A bruise is not always abuse
"Taking her to our own hospital was the single most harmful decision that we made for our baby."
So said a dad who worried he'd accidentally injured his newly adopted infant by rolling into her when they both dozed off. He took her to the hospital just to make sure she was fine. Turns out she had suffered a minor fracture that is common in babies and heals on its own. That was in May. Two weeks later, child protective services declared him a child abuser and took the baby from him and his wife.
The child has been in foster care now for eight months. She is 9 months old.
What happened? NBC's Mike Hixenbaugh did a remarkable investigative story on how easy it seems to be for the authorities to see almost any bump or bruise as evidence of evil.
That fateful May night, the dad, John Cox (himself a pediatric emergency doctor at Children's Wisconsin, the hospital he took his baby to) thought that the way the girl was moving her arm could indicate something was wrong. So, Hixenbaugh writes:
"Cox called his wife, Dr. Sadie Dobrozsi, who was out of town with their two older children, and cried as he explained what had happened. Dobrozsi, a pediatric oncologist at the same hospital, said she told him to calm down and asked to video chat. The baby appeared fine to her, but to be safe, Dobrozsi suggested that Cox take her to see her pediatrician.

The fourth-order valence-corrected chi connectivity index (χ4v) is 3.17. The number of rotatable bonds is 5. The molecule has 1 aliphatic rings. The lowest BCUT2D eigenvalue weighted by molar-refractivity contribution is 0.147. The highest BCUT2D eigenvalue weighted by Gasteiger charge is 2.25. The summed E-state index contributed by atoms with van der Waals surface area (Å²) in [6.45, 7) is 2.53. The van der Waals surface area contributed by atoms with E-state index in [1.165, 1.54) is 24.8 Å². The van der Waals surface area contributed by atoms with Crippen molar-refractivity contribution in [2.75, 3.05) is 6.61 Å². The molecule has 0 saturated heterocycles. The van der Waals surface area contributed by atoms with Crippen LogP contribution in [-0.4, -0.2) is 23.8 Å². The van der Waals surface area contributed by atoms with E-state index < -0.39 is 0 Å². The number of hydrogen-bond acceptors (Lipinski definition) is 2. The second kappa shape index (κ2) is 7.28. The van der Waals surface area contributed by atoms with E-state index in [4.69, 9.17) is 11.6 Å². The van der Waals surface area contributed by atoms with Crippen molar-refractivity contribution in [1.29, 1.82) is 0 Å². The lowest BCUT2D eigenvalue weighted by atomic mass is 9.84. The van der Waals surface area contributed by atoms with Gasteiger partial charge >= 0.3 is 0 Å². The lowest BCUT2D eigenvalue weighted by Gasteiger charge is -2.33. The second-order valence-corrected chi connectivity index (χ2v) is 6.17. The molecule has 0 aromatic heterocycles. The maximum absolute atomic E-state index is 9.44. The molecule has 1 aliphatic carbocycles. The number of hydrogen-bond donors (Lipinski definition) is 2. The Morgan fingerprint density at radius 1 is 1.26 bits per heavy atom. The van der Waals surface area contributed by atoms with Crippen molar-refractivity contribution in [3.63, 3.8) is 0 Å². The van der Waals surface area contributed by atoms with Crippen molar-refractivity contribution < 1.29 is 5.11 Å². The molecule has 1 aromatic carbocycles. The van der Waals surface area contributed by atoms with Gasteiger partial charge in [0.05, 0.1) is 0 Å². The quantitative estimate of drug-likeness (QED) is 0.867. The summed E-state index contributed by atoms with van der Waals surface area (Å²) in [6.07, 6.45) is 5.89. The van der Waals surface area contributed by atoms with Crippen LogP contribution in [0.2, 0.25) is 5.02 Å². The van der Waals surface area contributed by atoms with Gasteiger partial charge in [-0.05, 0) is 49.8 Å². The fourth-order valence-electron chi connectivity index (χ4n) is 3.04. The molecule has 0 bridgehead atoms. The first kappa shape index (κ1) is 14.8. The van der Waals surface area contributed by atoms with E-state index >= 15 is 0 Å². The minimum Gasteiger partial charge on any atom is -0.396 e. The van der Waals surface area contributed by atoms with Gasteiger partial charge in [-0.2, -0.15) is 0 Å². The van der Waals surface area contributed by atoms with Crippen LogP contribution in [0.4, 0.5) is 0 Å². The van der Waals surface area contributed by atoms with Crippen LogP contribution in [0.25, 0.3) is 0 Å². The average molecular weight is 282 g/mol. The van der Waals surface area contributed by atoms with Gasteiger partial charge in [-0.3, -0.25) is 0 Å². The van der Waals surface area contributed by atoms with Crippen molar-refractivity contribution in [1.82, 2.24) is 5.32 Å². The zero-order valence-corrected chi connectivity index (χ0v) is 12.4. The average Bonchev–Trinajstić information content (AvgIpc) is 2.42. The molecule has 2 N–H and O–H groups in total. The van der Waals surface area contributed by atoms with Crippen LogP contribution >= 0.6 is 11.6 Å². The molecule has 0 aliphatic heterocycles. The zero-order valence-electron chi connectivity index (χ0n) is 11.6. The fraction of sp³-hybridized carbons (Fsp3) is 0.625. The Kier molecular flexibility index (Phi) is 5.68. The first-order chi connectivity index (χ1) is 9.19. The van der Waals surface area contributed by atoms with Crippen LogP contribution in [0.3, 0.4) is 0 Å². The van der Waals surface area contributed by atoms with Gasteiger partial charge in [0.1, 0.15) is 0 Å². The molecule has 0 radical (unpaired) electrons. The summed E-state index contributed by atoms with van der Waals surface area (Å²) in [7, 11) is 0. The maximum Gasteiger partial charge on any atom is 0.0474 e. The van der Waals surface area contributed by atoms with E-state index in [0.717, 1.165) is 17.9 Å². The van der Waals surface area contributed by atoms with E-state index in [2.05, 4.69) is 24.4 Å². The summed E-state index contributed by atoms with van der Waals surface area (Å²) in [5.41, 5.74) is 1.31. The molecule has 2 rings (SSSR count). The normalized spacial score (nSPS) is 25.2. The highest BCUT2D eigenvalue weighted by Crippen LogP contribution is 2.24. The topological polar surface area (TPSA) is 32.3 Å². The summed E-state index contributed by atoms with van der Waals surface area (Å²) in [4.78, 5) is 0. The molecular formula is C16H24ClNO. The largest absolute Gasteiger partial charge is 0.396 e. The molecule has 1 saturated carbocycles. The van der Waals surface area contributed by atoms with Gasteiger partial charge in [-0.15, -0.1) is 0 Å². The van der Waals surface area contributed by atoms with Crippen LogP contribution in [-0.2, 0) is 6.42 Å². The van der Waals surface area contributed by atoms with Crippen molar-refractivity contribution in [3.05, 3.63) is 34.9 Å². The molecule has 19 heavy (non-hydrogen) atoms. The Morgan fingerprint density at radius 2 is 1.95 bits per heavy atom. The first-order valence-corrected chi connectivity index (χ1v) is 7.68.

"'That's what normal parents who aren't doctors would do,' she told him.
"What followed, according to more than 15 medical experts who later reviewed Cox's case, was a series of medical mistakes and misstatements by hospital staff members that has devastated Cox's family and derailed his career."
In addition to mistaking birthmarks for bruises and misinterpreting the results of a blood test, some staffers seemed so eager to find abuse that they hallucinated it. How come?
Children's Wisconsin, like many hospitals, has bought into the theory of "sentinel injuries" -- the idea that minor bruises can be warning signs of future abuse, so each bruise must be treated as suspicious.